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Multidisciplinary managed care networks—Life-saving interventions for hepatitis C patients

Research paper by J. M. Tait, H. Wang, B. P. Stephens, M. Miller, P. G. McIntyre, S. Cleary, J. F. Dillon

Indexed on: 09 Nov '16Published on: 07 Nov '16Published in: Journal of Viral Hepatitis



Abstract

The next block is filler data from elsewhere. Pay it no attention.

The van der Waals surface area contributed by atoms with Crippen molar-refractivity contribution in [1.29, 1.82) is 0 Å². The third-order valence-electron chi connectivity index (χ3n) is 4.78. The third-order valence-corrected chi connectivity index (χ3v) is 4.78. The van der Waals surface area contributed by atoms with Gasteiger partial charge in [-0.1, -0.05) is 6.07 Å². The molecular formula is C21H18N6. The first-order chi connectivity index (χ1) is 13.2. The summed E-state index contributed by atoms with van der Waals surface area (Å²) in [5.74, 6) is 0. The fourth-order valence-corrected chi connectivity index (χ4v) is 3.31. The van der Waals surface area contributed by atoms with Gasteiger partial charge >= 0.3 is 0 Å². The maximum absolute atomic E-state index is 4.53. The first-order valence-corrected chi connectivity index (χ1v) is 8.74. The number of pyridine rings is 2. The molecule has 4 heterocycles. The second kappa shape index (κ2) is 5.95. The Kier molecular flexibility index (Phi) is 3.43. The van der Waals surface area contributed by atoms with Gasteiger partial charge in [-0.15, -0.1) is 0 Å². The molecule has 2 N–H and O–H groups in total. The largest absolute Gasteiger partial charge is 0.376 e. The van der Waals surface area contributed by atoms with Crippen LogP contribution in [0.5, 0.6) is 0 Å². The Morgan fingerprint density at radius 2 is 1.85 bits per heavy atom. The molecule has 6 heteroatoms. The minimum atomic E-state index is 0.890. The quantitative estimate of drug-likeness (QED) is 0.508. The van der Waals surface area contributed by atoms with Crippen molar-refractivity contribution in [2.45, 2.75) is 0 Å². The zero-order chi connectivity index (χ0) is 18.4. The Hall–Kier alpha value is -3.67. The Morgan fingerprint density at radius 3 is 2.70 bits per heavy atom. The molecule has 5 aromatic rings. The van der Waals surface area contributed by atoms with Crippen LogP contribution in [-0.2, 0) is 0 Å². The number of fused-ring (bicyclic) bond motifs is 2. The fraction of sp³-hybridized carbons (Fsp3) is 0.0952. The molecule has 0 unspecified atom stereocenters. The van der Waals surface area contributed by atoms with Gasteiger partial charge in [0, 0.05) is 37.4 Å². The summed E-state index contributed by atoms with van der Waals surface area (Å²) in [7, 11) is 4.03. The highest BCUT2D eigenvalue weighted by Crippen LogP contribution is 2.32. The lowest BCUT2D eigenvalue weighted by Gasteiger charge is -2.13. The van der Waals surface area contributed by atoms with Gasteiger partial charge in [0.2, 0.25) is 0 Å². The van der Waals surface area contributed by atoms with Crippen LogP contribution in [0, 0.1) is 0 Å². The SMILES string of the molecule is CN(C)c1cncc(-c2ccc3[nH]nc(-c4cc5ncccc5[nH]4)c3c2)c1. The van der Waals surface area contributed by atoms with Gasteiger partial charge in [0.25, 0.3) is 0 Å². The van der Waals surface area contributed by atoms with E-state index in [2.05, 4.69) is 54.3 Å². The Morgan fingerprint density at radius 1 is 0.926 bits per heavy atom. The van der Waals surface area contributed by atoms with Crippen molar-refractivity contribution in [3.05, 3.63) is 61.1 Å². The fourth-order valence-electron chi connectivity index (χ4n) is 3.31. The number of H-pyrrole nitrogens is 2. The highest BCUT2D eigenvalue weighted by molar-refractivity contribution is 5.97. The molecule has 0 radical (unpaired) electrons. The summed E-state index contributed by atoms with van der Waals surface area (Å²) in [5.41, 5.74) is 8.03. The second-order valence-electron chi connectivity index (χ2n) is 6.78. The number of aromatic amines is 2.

Successful hepatitis C virus (HCV) therapy depends on effective pathways of care. Over two decades, we have developed four sequential models of care latterly using a multidisciplinary managed care network to improve HCV testing, care and treatment. This was a cohort study to evaluate the effectiveness of care pathways, carried out using all HCV antibody-positive individuals tested in a geographical region between 1994 and 2014. The study involved 3122 HCV-positive patients. They were divided into four subgroups representing different care pathways defined by their date of HCV antibody diagnosis. The number who accessed treatment services within 1 year of diagnosis increased from 77 of 292 (26.3%) to 521 of 821 (72.9%). The rate of treatment starts within 1 year of diagnosis increased from 6 of 292 (2.0%) to 133 of 821 (16.2%), and the sustained viral response rate improved from 61.6% to 77.4%. All-cause mortality decreased from 232 of 688 (33.7%) in subgroup A to 55 of 1207 (4.5%) in subgroup D, and multivariate analysis showed that pathway type was an independent predictor of mortality irrespective of age, sex, SVR status or HIV co-infection with pathway in D having an odds ratio of 0.53(0.40-0.77; P<.001) compared to pathway in A. At study end, 78% (3122) of an estimated 4000 HCV positive had been diagnosed. In total, 97.5% of HCV caseload was referred to specialist services and 89% attended for assessment. The introduction of a managed care network increased access to care and reduced all-cause mortality.